Madeira may not be as widely known as some of the other great fortified wines of the world. Still, it should be—there's simply no other wine on the planet that can age as brilliantly as Madeira, yet that's also so utterly delicious in its youth. Here's everything you need to know about Madeira.
What is Madeira wine?
Madeira is a fortified wine produced in the Portuguese islands of the Maderia. Interestingly, those islands are closer to Africa than they are to the Portuguese capital of Lisbon. They're among the most age-worthy, delicious fortified wines in the world, and because they're produced in a range of styles, and from a number of different grape varieties, it's easy to find a Madeira wine to suit practically any and every palate.
Where does Madeira wine come from?
Madeira Island, which is located in the Atlantic Ocean between the Iberian Peninsula and North Africa, is the source of Madeira wine.
How is Madeira wine made?
Despite all the options among Madeira wine brands, there is one primary method—with three sub-techniques—for the production of Madeira. Grapes are harvested, crushed, and then fermented. Wines that will ultimately become sweet Madeira are typically fermented in the presence of its skins, whereas wine for more dry styles of Madeira are usually fermented without them. Fermentation is stopped at a particular point, based on how much of the residual sugar remaining in the partially fermented grape juice they want to leave, by the addition of grape spirit or grape brandy. This increases the alcohol and kills off the yeast, which stops fermentation, leaving whatever level of natural sweetness the producer desires. From there, the wine undergoes a heating process that mimics the heating and cooling that the original Madeira wines went through on long sea voyages. There are three main methods of heating the wine—mechanically, with passive heat in the heating room, or natural, whereby the sun does all the work. Sun-aged Madeira wines can often possess the ability to age gracefully for over a century, and even today, it's possible to drink Madeira wine from vintages before, say, Abraham Lincoln's presidency.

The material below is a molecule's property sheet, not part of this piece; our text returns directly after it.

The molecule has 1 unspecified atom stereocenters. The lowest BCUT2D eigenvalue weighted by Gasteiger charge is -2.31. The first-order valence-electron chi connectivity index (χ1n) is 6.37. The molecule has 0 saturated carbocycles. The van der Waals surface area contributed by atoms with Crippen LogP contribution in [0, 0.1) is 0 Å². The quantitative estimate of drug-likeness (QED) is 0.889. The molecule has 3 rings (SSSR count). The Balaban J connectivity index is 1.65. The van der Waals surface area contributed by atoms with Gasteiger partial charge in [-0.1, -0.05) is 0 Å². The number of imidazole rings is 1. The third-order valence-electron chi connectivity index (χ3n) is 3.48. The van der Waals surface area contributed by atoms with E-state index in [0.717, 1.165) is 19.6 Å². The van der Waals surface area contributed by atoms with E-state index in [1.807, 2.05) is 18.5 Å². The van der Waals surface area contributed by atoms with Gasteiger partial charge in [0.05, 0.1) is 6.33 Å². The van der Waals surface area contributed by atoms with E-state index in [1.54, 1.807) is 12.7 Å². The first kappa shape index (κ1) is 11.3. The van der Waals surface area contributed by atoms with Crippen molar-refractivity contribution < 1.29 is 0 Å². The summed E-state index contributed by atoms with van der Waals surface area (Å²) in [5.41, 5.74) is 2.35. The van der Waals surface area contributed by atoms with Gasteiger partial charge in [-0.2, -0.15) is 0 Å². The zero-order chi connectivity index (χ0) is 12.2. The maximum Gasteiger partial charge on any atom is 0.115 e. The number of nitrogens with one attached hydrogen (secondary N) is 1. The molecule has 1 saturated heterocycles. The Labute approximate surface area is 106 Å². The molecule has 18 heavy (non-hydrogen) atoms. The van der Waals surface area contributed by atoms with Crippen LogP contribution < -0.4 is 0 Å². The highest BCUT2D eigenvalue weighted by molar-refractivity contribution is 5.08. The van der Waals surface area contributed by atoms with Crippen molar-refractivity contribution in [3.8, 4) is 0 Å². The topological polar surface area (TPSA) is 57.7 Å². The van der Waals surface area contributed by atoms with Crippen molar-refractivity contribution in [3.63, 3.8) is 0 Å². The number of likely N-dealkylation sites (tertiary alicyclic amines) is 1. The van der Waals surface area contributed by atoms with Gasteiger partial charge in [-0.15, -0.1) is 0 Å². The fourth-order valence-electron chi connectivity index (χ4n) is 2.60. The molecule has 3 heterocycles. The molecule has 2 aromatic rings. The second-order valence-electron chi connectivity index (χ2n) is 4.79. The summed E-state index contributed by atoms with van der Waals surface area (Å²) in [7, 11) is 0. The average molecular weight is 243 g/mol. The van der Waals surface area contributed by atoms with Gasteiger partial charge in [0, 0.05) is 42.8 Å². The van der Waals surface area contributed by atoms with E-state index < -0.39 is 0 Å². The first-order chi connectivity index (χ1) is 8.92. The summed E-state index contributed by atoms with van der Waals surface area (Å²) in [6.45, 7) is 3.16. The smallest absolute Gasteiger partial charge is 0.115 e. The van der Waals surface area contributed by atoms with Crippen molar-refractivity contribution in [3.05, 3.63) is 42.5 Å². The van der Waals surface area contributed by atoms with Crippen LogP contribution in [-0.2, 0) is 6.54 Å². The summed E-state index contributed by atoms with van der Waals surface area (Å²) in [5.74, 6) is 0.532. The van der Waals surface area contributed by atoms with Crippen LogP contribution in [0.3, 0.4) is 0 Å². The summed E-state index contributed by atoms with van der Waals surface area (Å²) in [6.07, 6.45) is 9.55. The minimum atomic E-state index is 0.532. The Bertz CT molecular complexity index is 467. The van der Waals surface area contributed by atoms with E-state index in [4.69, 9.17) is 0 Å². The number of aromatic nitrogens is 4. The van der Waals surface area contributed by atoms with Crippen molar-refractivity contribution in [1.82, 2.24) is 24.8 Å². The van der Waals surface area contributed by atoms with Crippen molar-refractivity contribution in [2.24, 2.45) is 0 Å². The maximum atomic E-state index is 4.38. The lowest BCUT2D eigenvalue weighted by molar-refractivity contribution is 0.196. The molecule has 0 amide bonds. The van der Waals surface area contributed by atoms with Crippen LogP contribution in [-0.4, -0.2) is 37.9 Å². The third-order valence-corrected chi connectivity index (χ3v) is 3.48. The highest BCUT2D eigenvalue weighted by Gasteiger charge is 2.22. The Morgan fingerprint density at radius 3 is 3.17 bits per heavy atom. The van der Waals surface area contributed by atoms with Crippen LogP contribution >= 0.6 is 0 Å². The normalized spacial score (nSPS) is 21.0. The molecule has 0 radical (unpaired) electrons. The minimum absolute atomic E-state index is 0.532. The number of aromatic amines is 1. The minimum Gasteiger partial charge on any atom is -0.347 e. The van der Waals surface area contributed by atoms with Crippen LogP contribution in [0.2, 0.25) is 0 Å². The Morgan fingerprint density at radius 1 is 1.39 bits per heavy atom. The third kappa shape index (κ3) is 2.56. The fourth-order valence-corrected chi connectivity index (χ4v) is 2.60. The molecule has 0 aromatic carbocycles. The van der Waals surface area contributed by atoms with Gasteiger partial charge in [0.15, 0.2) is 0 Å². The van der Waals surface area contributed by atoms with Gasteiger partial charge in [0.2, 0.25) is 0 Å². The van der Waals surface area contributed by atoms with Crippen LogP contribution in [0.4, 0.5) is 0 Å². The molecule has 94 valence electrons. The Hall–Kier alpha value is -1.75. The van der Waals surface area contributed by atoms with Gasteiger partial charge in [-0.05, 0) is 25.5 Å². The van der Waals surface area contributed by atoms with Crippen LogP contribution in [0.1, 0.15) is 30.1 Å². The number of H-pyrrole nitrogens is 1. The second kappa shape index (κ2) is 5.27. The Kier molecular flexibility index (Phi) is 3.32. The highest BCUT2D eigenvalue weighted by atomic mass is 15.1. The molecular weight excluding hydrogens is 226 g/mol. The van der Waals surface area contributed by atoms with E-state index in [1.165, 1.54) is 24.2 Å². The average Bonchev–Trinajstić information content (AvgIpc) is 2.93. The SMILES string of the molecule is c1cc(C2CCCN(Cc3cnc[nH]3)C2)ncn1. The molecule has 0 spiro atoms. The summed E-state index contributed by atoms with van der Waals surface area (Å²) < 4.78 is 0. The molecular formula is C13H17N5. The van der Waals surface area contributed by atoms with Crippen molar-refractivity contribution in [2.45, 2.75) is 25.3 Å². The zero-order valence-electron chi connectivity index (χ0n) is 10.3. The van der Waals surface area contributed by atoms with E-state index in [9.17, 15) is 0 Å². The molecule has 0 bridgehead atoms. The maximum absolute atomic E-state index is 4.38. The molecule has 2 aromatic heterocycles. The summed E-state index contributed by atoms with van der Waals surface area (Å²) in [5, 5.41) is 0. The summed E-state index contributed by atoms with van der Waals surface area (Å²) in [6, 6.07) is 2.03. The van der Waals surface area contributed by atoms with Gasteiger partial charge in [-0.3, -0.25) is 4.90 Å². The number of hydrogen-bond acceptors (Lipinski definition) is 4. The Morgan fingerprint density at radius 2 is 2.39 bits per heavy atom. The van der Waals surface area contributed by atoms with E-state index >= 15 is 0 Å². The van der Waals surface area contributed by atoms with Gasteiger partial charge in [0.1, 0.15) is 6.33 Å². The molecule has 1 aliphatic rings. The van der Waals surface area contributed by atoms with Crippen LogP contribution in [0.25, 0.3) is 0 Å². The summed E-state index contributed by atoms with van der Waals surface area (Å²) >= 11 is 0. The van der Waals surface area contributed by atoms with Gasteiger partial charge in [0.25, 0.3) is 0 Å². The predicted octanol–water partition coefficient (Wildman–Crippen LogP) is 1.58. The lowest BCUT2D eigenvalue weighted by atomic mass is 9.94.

What's the difference between Madeira wine vs. Port?
Madeira wine vs. Port is one of the great, age-old questions that fans of both wines ponder frequently and passionately. The answer is that both are great and have their own distinct merits, but they are produced in different ways. Both Madeira and Port are Portuguese fortified wines, but whereas Madeira is grown on the island of Madeira and exposed to a heating process, port is produced in the Douro Valley in northern Portugal, aged in the city of Porto or Vila Nova da Gaia, and not heated.
What are popular brands of Madeira wine?
Blandy's Madeira is a perennial favorite, as are Henriques & Henriques, Justino's, Barbeito, D'Oliveiras, and the Rare Wine Company. Within each brand, it's worth looking for everything from aperitif-perfect Rainwater Madeira and lighter Sercial and Verdelho Madeiras, to sweeter, richer bottlings of Bual and Malvasia.
What is Madeira wine used for?
Madeira wine is used for drinking on its own, as an aperitif or digestif, pairing with food, or cooking. The best Madeira wine for cooking is a matter of personal preference, as is your preference for drinking. You can buy Madeira cooking wine, but the non-cooking-specific bottles are usually best. Taste as wide a range as possible before making a final determination.
What is the good substitute for Madeira wine?
As far as finding a Madeira wine substitute, some people like using Colheita (or single-vintage) Tawny Port or classic Tawny Port instead. Others find enough in common between Madeira and Sherry to use them interchangeably, though some argue that they don't have quite enough in common to be swapped out with one another.
Is Madeira wine red or white?
Madeira can be made from red grapes (Negra Mole, which is the most popular one) or white (Malvasia, Bual, Verdelho, and Sercial). Bastardo, Moscatel, and Terrantez are also used for making Madeira.
Should Madeira wine be refrigerated?
The Madeira wine alcohol content, which typically falls between 18% and 20% by volume, means that it is relatively shelf-stable once it's been opened. Still, dryer styles of Madeira may retain a bit more freshness if they are refrigerated after they've been opened.
How do you serve Madeira wine?
Madeira wine is typically served in wine glasses similar in style to those used for Port or Sherry, with shorter stems and smaller bowls into which the liquid is poured. Generally, drier styles of Madeira are best enjoyed with a bit of a chill, and sweeter ones express themselves best, in general, at closer to room temperature. Just be careful—serving sweeter Madeira wines too warm will make them taste overripe or even stewed, and allow the alcohol to play too prominent a role, making each sip less balanced than it should be.
Browse our full selection of Madeira wine online or check out our selection of highly-rated Madeira wine for a great new Madeira wine to try this week!